by Dr. Richard Pinson, MD, FACP, CCS
In probably the most important change to ICD-10-CM guidelines for FY2021, the reporting of Glasgow Coma Scale codes has been revised to refer only to trauma cases.
- In FY 2020, Official Coding Guidelines Section I.C.18.e read: “The coma scale codes (R40.2-) can be used in conjunction with traumatic brain injury codes, acute cerebrovascular disease or sequelae of cerebrovascular disease codes. These codes are primarily for use by trauma registries, …. The coma scale may also be used to assess the status of the central nervous system for other non-trauma conditions, …”
- For FY 2021, I.C.18.e was revised to read: “The coma scale codes (R40.2-) can be used in conjunction with traumatic brain injury codes. These codes are primarily for use by trauma registries,…”
This change in the guideline removes the provision for use in non-trauma cases but still leaves some uncertainty. This guideline states that GCS may be used with traumatic brain injury, but may it be used in other situations? If so what are they? Neither the Conventions of the Classification nor the Official Coding Guidelines specifically preclude their use in non-traumatic brain injury cases, even though the implication is there.
During her annual ICD-10 update webinar, Nelly Leon-Chisen, Director of Coding and Classification at the American Hospital Association and its representative to the ICD-10 Coordination and Maintenance Committee, confirmed the intent of the guideline to prohibit Glasgow Coma Scale reporting in non-trauma. In response to an enquiry, Ms. Leon-Chisen replied:
“For the coma scale guideline, the codes can now only be used for traumatic brain injury. The rationale is that as the codes were expanded to more and more conditions, there were more questions coming in which required review by the Editorial Advisory Board. It became clear that people were looking to use them for situations the codes were never intended for and therefore couldn’t be applied. After considerable discussion, the EAB recommended that the application of those codes be rolled back to their original intent, which was for traumatic brain injuries.”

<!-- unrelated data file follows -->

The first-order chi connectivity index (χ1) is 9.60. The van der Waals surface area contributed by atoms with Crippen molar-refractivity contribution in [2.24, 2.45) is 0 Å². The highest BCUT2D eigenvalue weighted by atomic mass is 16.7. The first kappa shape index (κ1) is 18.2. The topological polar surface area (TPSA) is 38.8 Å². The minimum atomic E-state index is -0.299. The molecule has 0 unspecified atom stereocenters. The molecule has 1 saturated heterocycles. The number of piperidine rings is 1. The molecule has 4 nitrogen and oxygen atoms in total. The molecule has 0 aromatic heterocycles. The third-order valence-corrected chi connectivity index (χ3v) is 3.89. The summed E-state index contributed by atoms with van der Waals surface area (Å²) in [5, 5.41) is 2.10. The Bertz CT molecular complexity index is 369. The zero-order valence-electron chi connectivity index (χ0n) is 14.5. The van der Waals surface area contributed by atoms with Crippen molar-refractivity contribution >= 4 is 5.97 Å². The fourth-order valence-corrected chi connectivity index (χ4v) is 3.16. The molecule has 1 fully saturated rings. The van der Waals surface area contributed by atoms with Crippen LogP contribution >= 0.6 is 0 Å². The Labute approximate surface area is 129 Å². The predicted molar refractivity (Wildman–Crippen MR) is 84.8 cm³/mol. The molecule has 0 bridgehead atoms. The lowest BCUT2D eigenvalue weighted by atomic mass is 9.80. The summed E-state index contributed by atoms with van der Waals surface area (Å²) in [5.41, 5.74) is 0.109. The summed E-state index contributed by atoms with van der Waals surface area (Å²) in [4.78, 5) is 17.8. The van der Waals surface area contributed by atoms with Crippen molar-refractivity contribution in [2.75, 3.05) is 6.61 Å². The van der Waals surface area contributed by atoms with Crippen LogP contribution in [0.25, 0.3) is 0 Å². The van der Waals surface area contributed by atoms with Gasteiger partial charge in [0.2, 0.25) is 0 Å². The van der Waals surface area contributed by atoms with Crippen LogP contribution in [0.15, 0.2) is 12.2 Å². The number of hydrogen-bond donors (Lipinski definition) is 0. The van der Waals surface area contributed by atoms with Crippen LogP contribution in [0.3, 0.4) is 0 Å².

Ms. Leon-Chisen also stated that Coding Clinic does not plan to publish a further clarification. Given the confusion and questions about the change we hope they will reconsider and offer additional specific guidance.
Glasgow Coma Scale is the only objective standard for quantitating the degree of altered level of consciousness, diagnosing coma, and are used almost uniformly in the medical community in all conditions (traumatic and non-traumatic). Glasgow Coma Scale scores that generally correspond to clinical levels of altered consciousness are shown below:
- 3–8 points = Severe: Coma
- 9–12 points = Moderate: Stupor/obtundation
- 13–15 points = Minor: Lethargy
Coma may also be diagnosed by the clinician’s overall subjective impression of a patient’s level of consciousness and responsiveness.
- Coma codes, including the unspecified coma code, are MCCs
- Obtundation is not indexed (i.e., no code)
- Stupor (R40.1), somnolence/drowsiness (R40.0) and lethargy (R53.83) are non-CCs
While the Glasgow Coma Scale can no longer be reported in non-trauma cases, coma can be and is an MCC. We recommend you consider a query for coma when the record reports a Glasgow Coma Scale score of </= to 8.
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About the Author
Dr. Richard Pinson, MD, FACP, CCS
Dr. Richard Pinson is a physician, educator, administrator, and healthcare consultant. He practiced Internal Medicine and Emergency Medicine in Tennessee for over 20 years having board certification in both. Dr. Pinson is a Fellow of the American College of Physicians and former Assistant Professor of Clinical Medicine at Vanderbilt, and has assisted hospitals as a physician consultant for the past ten years. Dr. Pinson’s personal understanding of the mindset of both doctors and managers allows him a unique vantage point from which to promote cooperation between physicians, hospital staff, and administrators toward achieving beneficial and practical changes.